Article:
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Weaning Your Baby with Tommee Tippee

Tips to help get your child onto solid foods

By Tommee Tippee

One of the biggest, and most exciting milestones in the first year of your baby’s life is when they’re ready to wean. It’s all about exploring, experiencing and eating new things. To help give us the low down on what to expect, leading baby brand Tommee Tippee have lots of tips for weaning your little one.

Tommee Tippee's Guide to Weaning

They’re sitting up and chewing everything. They’re watching every morsel that goes into your mouth and reaching out to try and grab it. In this guest post from Tommee Tippee, we look at the ins and outs of weaning.

Official guidance from Public Health England recommends that solid foods should not be introduced until your baby is around 6 months old, and that they should continue to be breastfed for at least the first year of life.

Until your baby is around 6 months old they should get all the nutrients and calories they need from milk, whether you choose to breast or bottle feed, or use a combination of both.

Signs baby is ready to start eating solid food

It’s easy to see outward signs of development such as smiling, rolling, grasping at objects and recognising objects, but remember that babies are still developing their little digestive systems too, so they need to be able to cope with new foods.

Here are some clues that your little one may be ready to start experimenting with solid food:

They can sit up well with minimal support and hold their head confidently

They no longer push solids out of their mouth with their tongue

They are developing the ability to pick things up between their thumb and forefinger

They are chewing and reaching out for food

If you have any questions about how your child is developing or are concerned about starting to introduce solid foods, then speak to your health visitor or GP.

Small portions

In the early stages of weaning, milk should still be the main source of your baby’s nutrients. Most parents start by reducing milk and offering a small portion (about a teaspoon or so of food) at one meal and increase that gradually.

Allow your little one to play with the food wait for them to open their mouths rather than forcing food at them. They should feel in control and comfortable and if they show no interest at all that’s fine, just try again another time.

Weaning guidelines

The Scientific Advisory Committee on Nutrition introduced new guidelines on infant feeding in July 2018. Many of these guidelines remain in step with current practice. They say:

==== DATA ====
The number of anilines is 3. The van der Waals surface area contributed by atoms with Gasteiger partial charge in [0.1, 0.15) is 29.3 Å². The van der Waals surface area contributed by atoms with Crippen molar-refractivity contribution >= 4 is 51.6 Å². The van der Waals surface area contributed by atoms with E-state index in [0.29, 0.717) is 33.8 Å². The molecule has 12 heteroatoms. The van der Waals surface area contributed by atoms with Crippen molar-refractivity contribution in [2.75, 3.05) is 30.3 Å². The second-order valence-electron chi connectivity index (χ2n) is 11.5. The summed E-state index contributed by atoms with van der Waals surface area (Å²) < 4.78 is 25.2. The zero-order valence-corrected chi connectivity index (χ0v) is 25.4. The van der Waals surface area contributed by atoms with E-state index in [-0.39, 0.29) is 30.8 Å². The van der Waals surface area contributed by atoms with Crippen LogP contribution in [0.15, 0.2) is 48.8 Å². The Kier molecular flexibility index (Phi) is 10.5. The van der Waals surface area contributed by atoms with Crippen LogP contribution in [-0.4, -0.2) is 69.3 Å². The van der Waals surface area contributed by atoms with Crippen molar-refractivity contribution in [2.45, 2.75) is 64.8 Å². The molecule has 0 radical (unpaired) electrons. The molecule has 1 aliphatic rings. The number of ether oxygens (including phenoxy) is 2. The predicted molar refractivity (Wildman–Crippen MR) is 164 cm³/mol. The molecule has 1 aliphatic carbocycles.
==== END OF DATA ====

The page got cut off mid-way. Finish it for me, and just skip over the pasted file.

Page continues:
Cows' milk should not be given to babies until they are 12 months’ old

Avoid giving babies high sugar or high salt foods

You can offer foods containing peanuts and hens' eggs at six months, but seek advice if you have a strong family history of food allergies.

How to feed?

Until recently, most parents introduced solids to their children on a spoon, starting with pureed vegetables, fruit and rice cereal and then gradually moving onto mashed or chopped foods like mashed banana or a sweet potato before finally introducing finger foods such as toast, pasta, cooked vegetable sticks.

But in recent years baby led weaning or self-feeding has become more popular. This simply means letting your baby feed themselves. You just hand them the food in a suitably-sized piece and if they like it they eat it and if they don’t they won’t. Toast, cucumber, carrot sticks, broccoli, meat – whatever they are able to hold and sensibly chew (or gum!).

To save time having to prepare small portions of healthy food for your baby at every mealtime, you may want to prepare things in batches.

A mini food processor like the Tommee Tippee Steamer Blender is ideal for saving time making baby’s dinner. As well as blitzing up purees, you can steam vegetables to make them easier for little mouths to manage if you’re baby-led weaning. Just make sure they’re cool enough to be safe for your little one to handle and eat.

You can make up lots of meals ahead, introducing various flavours and textures and then store in pots in your fridge or freezer until needed.

Both traditional spoon feeding and baby-led weaning have their pros and cons, champions and objectors. As every baby and every family is different, what works well for one may not work so well for you. Don’t be afraid to give it a try and ultimately do what’s best for you and your baby.

It’s going to get messy

However you choose to start introducing solid food to your baby, it’s going to get messy. They’ll likely end up with food in their hair, on their clothes, on the floor, on you and a thousand other places.

Keep plenty of bibs and wipes at hand, cover surfaces and be prepared. Relax - it’s all part of growing up and learning new skills.

If you are concerned about how your child is eating and developing or worried about weaning, then speak to your health visitor or GP.

Some great advice there, from the brand that understands weaning. Don't forget to check out Tommee Tipppee's website for lots of great tips and suggestions - and if you think your little one is ready to sink their teeth (or gums) into weaning, take a look at our range of Tommee Tippee feeding essentials.

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